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17 Old Proverbs We Should Use More Often

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getty images / istock

1. MANY A LITTLE MAKES A MICKLE

Mickle, an Old English word meaning “much" or "a lot,” went out of fashion in the 16th century (except in Scotland, where it held on), but it has such a nice ring to it. It’s sometimes spelled “muckle.” Later versions of this phrase like, “many a muckle makes a mickle” and “many a mickle makes a muckle,” don’t really make sense, but are very fun to say.

2. THE MOTHER OF MISCHIEF IS NO BIGGER THAN A MIDGE’S WING

A midge is a small, gnat-like flying insect.

3. NEAR IS MY KIRTLE BUT NEARER IS MY SMOCK

A fine way to say “look after your closest interests.” A kirtle is a woman’s gown or outer petticoat. A smock is a woman’s undergarment.

4. A PECK OF MARCH DUST IS WORTH A KING’S RANSOM

A peck is unit of dry goods equal to about 8 quarts (or 9 litres). If it’s dry enough in the month of March to get that much dust, things are going well, weather-wise.

5. BETTER WED OVER THE MIXEN THAN OVER THE MOOR

In other words, it’s better to marry a nearby neighbor than a stranger from far away. A mixen is a household dung-heap/compost pile.

6. IF YOU’RE BORN TO BE HANGED THEN YOU’LL NEVER BE DROWNED

This is a way to qualify someone else’s good luck. Also good for the situation where someone is gloating over escaping a near disaster.

7. BRAG IS A GOOD DOG, BUT HOLDFAST IS BETTER

Silent, patient, and reserved is usually the best way to go.

8. NE’ER CAST A CLOUT TILL MAY BE OUT

Clout is an old term for a piece of cloth or a rag. No matter how tattered it may be, don’t get rid of it until you are sure the cold weather has passed.

9. LET THE COBBLER STICK TO HIS LAST

Here, last means a metal or wooden model on which shoes are shaped by the shoemaker, or cobbler. In other words, stick to what you know.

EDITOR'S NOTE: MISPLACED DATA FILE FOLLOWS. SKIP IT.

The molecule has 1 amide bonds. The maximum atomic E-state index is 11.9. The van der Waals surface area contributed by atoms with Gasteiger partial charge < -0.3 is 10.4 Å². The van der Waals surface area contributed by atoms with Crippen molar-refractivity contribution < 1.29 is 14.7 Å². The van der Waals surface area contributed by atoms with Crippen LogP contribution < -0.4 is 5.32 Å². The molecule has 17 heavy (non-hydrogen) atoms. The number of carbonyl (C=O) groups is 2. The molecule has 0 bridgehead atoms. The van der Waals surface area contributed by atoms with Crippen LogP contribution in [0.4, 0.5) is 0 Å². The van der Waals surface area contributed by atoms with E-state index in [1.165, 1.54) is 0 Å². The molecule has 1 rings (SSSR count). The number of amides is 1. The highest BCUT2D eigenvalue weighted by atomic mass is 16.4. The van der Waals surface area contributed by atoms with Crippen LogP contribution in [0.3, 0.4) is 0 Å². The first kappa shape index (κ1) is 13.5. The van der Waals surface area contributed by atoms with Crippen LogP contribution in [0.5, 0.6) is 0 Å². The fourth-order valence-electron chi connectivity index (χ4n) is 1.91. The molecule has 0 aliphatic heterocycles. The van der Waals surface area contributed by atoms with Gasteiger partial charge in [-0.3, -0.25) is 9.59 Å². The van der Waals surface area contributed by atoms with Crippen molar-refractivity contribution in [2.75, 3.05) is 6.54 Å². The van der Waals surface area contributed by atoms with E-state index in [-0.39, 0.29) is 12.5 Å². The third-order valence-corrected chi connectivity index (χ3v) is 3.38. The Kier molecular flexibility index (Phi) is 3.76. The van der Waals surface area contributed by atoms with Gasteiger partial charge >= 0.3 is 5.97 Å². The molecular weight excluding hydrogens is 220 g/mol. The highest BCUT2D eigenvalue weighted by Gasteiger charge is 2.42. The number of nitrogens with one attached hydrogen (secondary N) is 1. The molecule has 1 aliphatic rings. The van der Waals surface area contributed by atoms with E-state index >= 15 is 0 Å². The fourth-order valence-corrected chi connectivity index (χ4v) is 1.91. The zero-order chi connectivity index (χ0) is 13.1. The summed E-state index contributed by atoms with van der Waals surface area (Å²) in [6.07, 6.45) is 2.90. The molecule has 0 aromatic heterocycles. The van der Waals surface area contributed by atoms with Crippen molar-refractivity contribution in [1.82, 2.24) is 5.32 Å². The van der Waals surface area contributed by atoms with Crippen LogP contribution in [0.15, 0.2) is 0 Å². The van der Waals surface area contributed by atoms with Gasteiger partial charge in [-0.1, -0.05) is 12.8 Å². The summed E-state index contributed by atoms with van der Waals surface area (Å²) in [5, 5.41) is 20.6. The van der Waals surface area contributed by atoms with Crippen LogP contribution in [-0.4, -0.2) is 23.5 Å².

10. HE THAT FOLLOWS FREITS, FREITS WILL FOLLOW HIM

Freit is an old Scots term for omens or superstitions. Those who go around looking for them, will bring the results on themselves.

11. FOOLS AND BAIRNS SHOULD NEVER SEE HALF-DONE WORK

Bairn is a word for “child” still used in Northern dialects. This proverb says that it’s a mistake (i.e., something only those who are not too bright do) to judge a work before it is finished.

12. WHEN ALL FRUIT FALLS, WELCOME HAWS

Haws are the edible but not very delicious berries that grow on hawthorn bushes. This proverb was commonly deployed in gossip about someone selecting an old or undesirable mate, but is useful for any “take what you can get” situation.

13. WHEN THE FURZE IS IN BLOOM, MY LOVE’S IN TUNE

Furze is a common name for an evergreen shrub that basically blooms all year. So a promise to link your love to the furze bloom is a good one. It also goes by the common name gorse, explaining a related proverb, “When the gorse is out of bloom, kissing’s out of fashion.”

14. JOUK AND LET THE JAW GO BY

Jouk is a Scots verb for turning or bending the body to escape a blow. A jaw is the surge of a wave. So, when there’s trouble, duck out of the way and let it roll on past.

15. THOSE WHO PLAY AT BOWLS MUST LOOK OUT FOR RUBBERS

Bowls here refers to the old game of lawn bowling. Rubbers are obstacles or uneven areas on the ground. So, if you’re going to embark on something, be aware of the things that can cause you trouble.

16. A POSTERN DOOR MAKES A THIEF

A postern door is a back door. If there’s an opportunity to steal, someone is bound to take advantage of it.

17. THE BEST LAID SCHEMES O’ MICE AN’ MEN, GANG AFT AGLEY

This one is better known in the version, “The best laid schemes of mice and men often go awry,” but that’s not how it originally went. The phrase, courtesy of a 1786 poem by Robert Burns, first was rendered with the Scots ending, which somehow sounds more like things going all cockeyed and not as planned.